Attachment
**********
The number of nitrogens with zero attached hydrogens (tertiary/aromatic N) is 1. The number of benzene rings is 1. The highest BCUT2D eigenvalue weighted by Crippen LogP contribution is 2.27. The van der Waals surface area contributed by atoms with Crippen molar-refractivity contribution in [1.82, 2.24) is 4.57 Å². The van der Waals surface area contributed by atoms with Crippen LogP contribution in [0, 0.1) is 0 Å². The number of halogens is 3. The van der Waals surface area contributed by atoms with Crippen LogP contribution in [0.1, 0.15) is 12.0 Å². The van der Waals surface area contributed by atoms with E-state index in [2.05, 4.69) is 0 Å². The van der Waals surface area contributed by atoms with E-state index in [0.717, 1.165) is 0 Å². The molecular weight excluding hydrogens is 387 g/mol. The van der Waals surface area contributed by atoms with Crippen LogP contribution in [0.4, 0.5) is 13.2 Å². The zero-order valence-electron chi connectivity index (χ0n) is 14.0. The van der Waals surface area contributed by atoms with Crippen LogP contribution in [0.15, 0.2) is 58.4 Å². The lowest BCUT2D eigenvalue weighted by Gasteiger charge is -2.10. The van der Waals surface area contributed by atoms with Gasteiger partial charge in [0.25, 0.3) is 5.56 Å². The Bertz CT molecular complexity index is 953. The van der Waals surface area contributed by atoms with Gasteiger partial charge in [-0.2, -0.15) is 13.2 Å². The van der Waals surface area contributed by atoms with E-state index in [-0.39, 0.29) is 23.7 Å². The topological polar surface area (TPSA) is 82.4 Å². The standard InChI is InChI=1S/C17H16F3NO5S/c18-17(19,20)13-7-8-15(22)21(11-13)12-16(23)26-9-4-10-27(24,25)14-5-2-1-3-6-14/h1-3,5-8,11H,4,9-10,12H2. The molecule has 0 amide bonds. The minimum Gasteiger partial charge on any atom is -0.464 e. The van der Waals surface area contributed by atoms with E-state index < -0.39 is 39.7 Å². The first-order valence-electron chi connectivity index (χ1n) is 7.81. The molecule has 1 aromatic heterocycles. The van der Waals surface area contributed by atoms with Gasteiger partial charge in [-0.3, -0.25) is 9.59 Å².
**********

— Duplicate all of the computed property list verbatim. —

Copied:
The number of nitrogens with zero attached hydrogens (tertiary/aromatic N) is 1. The number of benzene rings is 1. The highest BCUT2D eigenvalue weighted by Crippen LogP contribution is 2.27. The van der Waals surface area contributed by atoms with Crippen molar-refractivity contribution in [1.82, 2.24) is 4.57 Å². The van der Waals surface area contributed by atoms with Crippen LogP contribution in [0, 0.1) is 0 Å². The number of halogens is 3. The van der Waals surface area contributed by atoms with Crippen LogP contribution in [0.1, 0.15) is 12.0 Å². The van der Waals surface area contributed by atoms with E-state index in [2.05, 4.69) is 0 Å². The van der Waals surface area contributed by atoms with E-state index in [0.717, 1.165) is 0 Å². The molecular weight excluding hydrogens is 387 g/mol. The van der Waals surface area contributed by atoms with Crippen LogP contribution in [0.4, 0.5) is 13.2 Å². The zero-order valence-electron chi connectivity index (χ0n) is 14.0. The van der Waals surface area contributed by atoms with Crippen LogP contribution in [0.15, 0.2) is 58.4 Å². The lowest BCUT2D eigenvalue weighted by Gasteiger charge is -2.10. The van der Waals surface area contributed by atoms with Gasteiger partial charge in [0.25, 0.3) is 5.56 Å². The Bertz CT molecular complexity index is 953. The van der Waals surface area contributed by atoms with Gasteiger partial charge in [-0.2, -0.15) is 13.2 Å². The van der Waals surface area contributed by atoms with E-state index in [-0.39, 0.29) is 23.7 Å². The topological polar surface area (TPSA) is 82.4 Å². The standard InChI is InChI=1S/C17H16F3NO5S/c18-17(19,20)13-7-8-15(22)21(11-13)12-16(23)26-9-4-10-27(24,25)14-5-2-1-3-6-14/h1-3,5-8,11H,4,9-10,12H2. The molecule has 0 amide bonds. The minimum Gasteiger partial charge on any atom is -0.464 e. The van der Waals surface area contributed by atoms with E-state index < -0.39 is 39.7 Å². The first-order valence-electron chi connectivity index (χ1n) is 7.81. The molecule has 1 aromatic heterocycles. The van der Waals surface area contributed by atoms with Gasteiger partial charge in [-0.3, -0.25) is 9.59 Å².